Once you’ve got a few people interested in your event, and have started to sell tickets, it’s important to be able to keep in touch with them, and let them know all about the way your event is developing. You want them to be engaged, get excited, share your updates on social media and tell their friends and colleagues all about it!

With a LinkedIn group, you can chat directly with your attendees and those who they’ve invited to join. You’ll be able to send updates, ask for feedback, and use the site as a forum for discussing different ideas or suggest benefits and bonuses.

LinkedIn is a powerful resource for conference events planning, as it is based on professional networks rather than on networks of friends. It’s linked to Twitter and other social media sites, so it’s easy for your members to share posts, blogs, news pieces and more… so if you aren’t using LinkedIn already in your event marketing plan, it’s time to get stuck in!

Email Marketing

Email marketing campaigns are a highly effective way to spread your message, and allow you to use powerful language, direct your contacts to your site or ticket hub, and include far more information than you can do effectively via social media.

It’s best to do email event marketing in several stages for maximum effectiveness. Keep things friendly, approachable and informative, and this can be a very powerful part of your overall event marketing plan which no conference should be without!

  • For the first email: use your initial email as an announcement and an invitation. Inform them where it will be, when it will take place, and the highlights of what to expect… and don’t forget to let them know of any ‘early bird’ bonuses or benefits, too!
  • For the second email: this should be a reminder of the main details of the conference, and a chance to let them know a little more about what to expect. Make sure you let them know all about the freebies they can get their hands on, as well as the opportunities for networking your conference offers!
  • For the final email: it’s a week before your event… so it’s time for that final push! Send your contacts a map, final details about the listing for your conference and what they can see and do there, and inform them about how they can book one-to-one meetings and places at workshops etc.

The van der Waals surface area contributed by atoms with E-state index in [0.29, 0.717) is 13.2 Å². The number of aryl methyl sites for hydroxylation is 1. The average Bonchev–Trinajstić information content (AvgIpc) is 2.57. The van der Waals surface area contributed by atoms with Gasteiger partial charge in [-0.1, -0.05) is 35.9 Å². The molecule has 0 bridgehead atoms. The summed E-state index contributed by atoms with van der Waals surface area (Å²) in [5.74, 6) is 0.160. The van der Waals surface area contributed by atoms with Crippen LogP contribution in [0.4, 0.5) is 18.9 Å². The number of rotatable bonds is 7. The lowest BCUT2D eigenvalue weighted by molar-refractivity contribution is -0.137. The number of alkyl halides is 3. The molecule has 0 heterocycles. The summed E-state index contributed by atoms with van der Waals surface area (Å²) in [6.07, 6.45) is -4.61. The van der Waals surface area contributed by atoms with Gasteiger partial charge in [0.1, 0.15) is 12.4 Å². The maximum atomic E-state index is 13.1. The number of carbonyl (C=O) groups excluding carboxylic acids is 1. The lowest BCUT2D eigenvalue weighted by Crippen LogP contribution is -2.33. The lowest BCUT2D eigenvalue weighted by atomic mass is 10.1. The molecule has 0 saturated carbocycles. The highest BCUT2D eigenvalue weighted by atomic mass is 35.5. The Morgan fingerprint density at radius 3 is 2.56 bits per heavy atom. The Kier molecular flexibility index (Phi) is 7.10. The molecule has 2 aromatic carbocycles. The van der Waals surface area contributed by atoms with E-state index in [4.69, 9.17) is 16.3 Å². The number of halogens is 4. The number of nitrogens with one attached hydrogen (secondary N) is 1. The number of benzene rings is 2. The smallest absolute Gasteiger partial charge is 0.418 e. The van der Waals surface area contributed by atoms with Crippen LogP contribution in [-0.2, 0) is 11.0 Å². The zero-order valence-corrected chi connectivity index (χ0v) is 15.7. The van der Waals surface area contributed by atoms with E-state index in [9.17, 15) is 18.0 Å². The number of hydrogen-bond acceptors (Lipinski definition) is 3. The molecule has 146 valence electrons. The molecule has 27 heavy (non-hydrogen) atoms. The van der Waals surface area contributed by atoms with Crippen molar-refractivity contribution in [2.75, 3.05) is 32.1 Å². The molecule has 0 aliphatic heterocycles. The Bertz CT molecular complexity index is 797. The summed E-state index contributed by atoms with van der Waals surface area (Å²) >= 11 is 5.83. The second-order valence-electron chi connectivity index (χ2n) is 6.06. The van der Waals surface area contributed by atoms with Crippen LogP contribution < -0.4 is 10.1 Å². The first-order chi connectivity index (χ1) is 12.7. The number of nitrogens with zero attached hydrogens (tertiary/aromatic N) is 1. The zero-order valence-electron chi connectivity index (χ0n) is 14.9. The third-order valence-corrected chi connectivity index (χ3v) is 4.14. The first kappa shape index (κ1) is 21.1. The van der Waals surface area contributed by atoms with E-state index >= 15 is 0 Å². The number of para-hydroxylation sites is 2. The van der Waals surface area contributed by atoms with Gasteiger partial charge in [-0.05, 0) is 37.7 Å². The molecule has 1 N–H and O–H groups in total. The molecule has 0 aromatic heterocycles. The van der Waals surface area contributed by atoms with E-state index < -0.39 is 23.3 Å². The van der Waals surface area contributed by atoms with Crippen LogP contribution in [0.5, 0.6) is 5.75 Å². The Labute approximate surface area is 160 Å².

Be Goal-Orientated

Social media and online marketing shouldn’t be only tool in your event marketing plan, and it’s not something to use flippantly, either. While putting together this plan, and considering these online tools, make sure you’re constantly thinking about why you’re using them, and how they can help you push your agenda and reach more of your target audience.

Make the ‘why’ the driving force behind every decision and every piece of marketing, and everything else should fall into place.

If you are looking to bring more people onto your social media sites and expand your network, then this mindset should help you to decide how to go about doing that. If, on the other hand, you’re looking to direct people to your ticket hub and increase attendance, then use this as a basis for your online interactions.

Keep things sharp, to the point, and constantly relevant, and you should be able to build up a good buzz without seeming spammy or disconnected.

Event Marketing Plans: The Key To Success

There’s no doubt about the fact that careful conference marketing can make a big difference, and it’s a fantastic thing that nowadays, conference organisers have so many tools at their disposal. In many ways, it’s never been easier to promote a conference… but at the same time, there’s never been so much competition out there! If you’d like to dig deeper in the topic, check out Ultimate Experience’s Event Marketing Guide.

We hope you’ve enjoyed this article and the guidance it includes. We’d love to hear more from you, and your own experiences of marketing and promoting conferences and events.